Dance and the Benefits of Oxytocin

 

two women dancing together

The author having a blast! What can be more fun than dancing?

Oxytocin is the hormone our bodies make that makes us feel sociable.  It’s what gives us the desire to collaborate with each other and to help other people out.  It’s what makes mothers feel connected to their babies and what bonds lovers to each other.  It’s one of the all time  great feel good hormones.  Women have the power to make more of it than men, another fabulous perk of the gender, but men make it too and all of us can consciously seek out ways to get more of it.

 

I first heard about Oxytocin at Rise, a conference of an organization called Braveheart Women, whose goal it is to bring women from all over the world together to collaborate and support each other to the end of no less a goal than saving the planet.  Founder Ellie Drake created an exercise designed to raise the level of Oxytocin in a room of 800 women who were mostly strangers to one another.  After this remarkable activity, we felt like an enormous family, emotionally connected to a room full of sisters whom we all wanted to support and trust.

 

One of my heros, the Dalai Lama, said that is the world was going to survive, it was up to western women to save it.  My guess is that it is our combination of access to global connection through technology, access to free time, and yep, oxytocin.  That’s what makes us WANT to understand people of other cultures instead of eradicating them.  I hope we’re up to it.

 

Clearly right now the world is mostly up to seeing other cultures as enemies and trying to eradicate everyone it doesn’t understand, so perhaps we need more oxytocin and less testosterone in the foreign office.

 

Well, how did we get into this mess and how do we get out of it?  In a so called primitive African culture a western visitor held a contest for a group of boys.  These people were impoverished, by our standards, and had very little.  The winner was given a delectable treat  which he divided and shared with the other boys.  The perplexed westerner asked why he didn’t keep it for himself.  The equally perplexed boy said what would be the fun in that?

 

There are a lot of wonderful amazing things about western culture for which I am very grateful, not the least of which is leisure time, Lindy Hop, and indoor plumbing. But we have gotten so far removed from our own basic natures that greed is more natural that our natural intstinct to share pleasure with others.

 

Human beings are social animals and we thrive on human contact.    People need to touch each other in order to be physically and mentally healthy.  That very touch, the source of Oxytocin, is becoming more and more scarce in a society that is becoming more and more technical. People need to touch each other in order to be physically and mentally healthy.

 

Respected family therapist Virginia Satir is famous for saying “We need four hugs a day for survival. We need eight hugs a day for maintenance. We need twelve hugs a day for growth.”  She said that in 2012 and it’s been said so many times it’s become trite. You might say, especially if you’re single and don’t have a cat, “I don’t get 12 hugs a day and I grow.  I don’t even get 4 every day and I’m still alive so obviously it’s not only trite, it’s bullshit.”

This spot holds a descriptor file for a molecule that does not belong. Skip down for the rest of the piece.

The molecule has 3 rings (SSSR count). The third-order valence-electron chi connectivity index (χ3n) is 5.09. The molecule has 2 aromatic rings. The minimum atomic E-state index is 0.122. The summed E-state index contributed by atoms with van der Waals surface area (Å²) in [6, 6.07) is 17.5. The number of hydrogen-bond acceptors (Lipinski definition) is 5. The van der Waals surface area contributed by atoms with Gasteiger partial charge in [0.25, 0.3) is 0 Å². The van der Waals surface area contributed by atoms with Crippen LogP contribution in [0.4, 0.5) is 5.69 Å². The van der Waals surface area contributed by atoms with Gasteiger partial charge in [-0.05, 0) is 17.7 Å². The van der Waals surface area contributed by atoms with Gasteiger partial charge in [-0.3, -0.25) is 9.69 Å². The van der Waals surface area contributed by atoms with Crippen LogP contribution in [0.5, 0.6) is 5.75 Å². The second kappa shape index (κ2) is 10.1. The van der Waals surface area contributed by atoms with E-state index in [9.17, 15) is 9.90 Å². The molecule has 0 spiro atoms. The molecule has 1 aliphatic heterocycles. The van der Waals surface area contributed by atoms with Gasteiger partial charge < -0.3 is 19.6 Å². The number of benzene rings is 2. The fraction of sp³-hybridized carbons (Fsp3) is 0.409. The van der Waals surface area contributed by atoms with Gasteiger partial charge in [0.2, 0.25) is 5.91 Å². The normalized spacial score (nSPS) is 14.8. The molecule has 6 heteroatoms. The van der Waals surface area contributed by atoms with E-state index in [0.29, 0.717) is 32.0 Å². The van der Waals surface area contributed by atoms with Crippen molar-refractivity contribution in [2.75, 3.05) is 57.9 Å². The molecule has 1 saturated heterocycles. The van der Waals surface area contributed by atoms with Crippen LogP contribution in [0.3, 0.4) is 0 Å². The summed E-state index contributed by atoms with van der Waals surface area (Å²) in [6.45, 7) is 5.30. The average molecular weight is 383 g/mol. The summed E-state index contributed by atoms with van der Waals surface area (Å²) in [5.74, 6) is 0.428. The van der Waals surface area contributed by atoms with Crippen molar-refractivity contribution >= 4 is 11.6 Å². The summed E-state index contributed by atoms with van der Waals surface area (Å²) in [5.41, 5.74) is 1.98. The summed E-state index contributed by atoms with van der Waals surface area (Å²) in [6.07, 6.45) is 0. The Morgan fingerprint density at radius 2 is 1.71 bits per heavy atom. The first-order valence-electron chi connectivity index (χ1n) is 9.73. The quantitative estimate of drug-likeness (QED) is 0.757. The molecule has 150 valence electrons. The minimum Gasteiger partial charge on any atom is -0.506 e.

But here’s the thing.  When you experience real growth, you might look back on your hugless existence and say “I can’t believe I called that surviving.”  It’s all a matter of degree.

Because  I’m a single woman, it’s hard to get enough hugs every day to thrive even though I do have a cat.  Two cats even.  And I’m an introvert.  I envy those people who can stand in a public square with a sign that says “Free Hugs!” but Nooooooo.  That’s way too extroverted for me.  Plus, I like people and I’d like my hugs to be connected at least most of the time to actual relationships.  If not deep friendships, at least people I know or have met and feel some kind of connection to.

Partner dance to the rescue!

Partner dancing is like a musical hug, but that’s not the only reason it’s an Oxytocin raiser. Even dancing by yourself to music you love will raise your oxytocin levels.  Dancing is joyful and joy is big trigger.  Combine the joy of dance with the touch of partner dance and you have a double whammy of Oxytocin.

And of course you have community.  When you go dancing regularly, you get to know the other people who regularly dance in the same places.  You connect over a shared activity. And it’s an activity in which you are constantly touching one another physically, in a natural, organic way.

I know it works, though, because of the way I feel when I do it.  In a word, joyful.  At Frankie Manning’s memorial service, the minister cited this quote in the bible: “The purpose of life is joy”.  I think God said that, but I can’t find it so I’m not sure.  The minister said that Frankie, who never went to church, was a deeply spiritual man because as the “ambassador of Lindy Hop” he spend his life spreading joy.

When I think about world change, I think first about joy.  Joyful people want others to feel joyful.  Sharing joy creates joy.  Dancing with a partner is not fun if your partner is not having fun.  It’s all about connection.     Go out there and be joyful and together we just might make a real change!

By LaurieAnn Lepoff

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Go out there and be joyful and together we just might make a real change.

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